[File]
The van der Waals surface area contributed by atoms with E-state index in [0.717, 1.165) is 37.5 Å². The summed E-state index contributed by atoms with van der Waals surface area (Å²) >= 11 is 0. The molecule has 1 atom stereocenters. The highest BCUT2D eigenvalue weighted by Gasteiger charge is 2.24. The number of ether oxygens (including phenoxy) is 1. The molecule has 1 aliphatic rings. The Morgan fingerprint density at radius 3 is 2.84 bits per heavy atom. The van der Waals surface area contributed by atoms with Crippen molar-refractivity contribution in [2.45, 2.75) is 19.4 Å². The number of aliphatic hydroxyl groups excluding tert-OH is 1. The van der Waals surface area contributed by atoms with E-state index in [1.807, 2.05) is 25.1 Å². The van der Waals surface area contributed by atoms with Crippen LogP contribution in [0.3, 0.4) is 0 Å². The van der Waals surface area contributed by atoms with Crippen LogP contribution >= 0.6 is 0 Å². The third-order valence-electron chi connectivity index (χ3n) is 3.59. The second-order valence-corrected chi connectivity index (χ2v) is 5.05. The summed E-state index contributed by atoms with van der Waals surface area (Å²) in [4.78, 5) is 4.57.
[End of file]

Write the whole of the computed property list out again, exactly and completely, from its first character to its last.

The van der Waals surface area contributed by atoms with E-state index in [0.717, 1.165) is 37.5 Å². The summed E-state index contributed by atoms with van der Waals surface area (Å²) >= 11 is 0. The molecule has 1 atom stereocenters. The highest BCUT2D eigenvalue weighted by Gasteiger charge is 2.24. The number of ether oxygens (including phenoxy) is 1. The molecule has 1 aliphatic rings. The Morgan fingerprint density at radius 3 is 2.84 bits per heavy atom. The van der Waals surface area contributed by atoms with Crippen molar-refractivity contribution in [2.45, 2.75) is 19.4 Å². The number of aliphatic hydroxyl groups excluding tert-OH is 1. The van der Waals surface area contributed by atoms with E-state index in [1.807, 2.05) is 25.1 Å². The van der Waals surface area contributed by atoms with Crippen LogP contribution in [0.3, 0.4) is 0 Å². The van der Waals surface area contributed by atoms with Crippen LogP contribution >= 0.6 is 0 Å². The third-order valence-electron chi connectivity index (χ3n) is 3.59. The second-order valence-corrected chi connectivity index (χ2v) is 5.05. The summed E-state index contributed by atoms with van der Waals surface area (Å²) in [4.78, 5) is 4.57.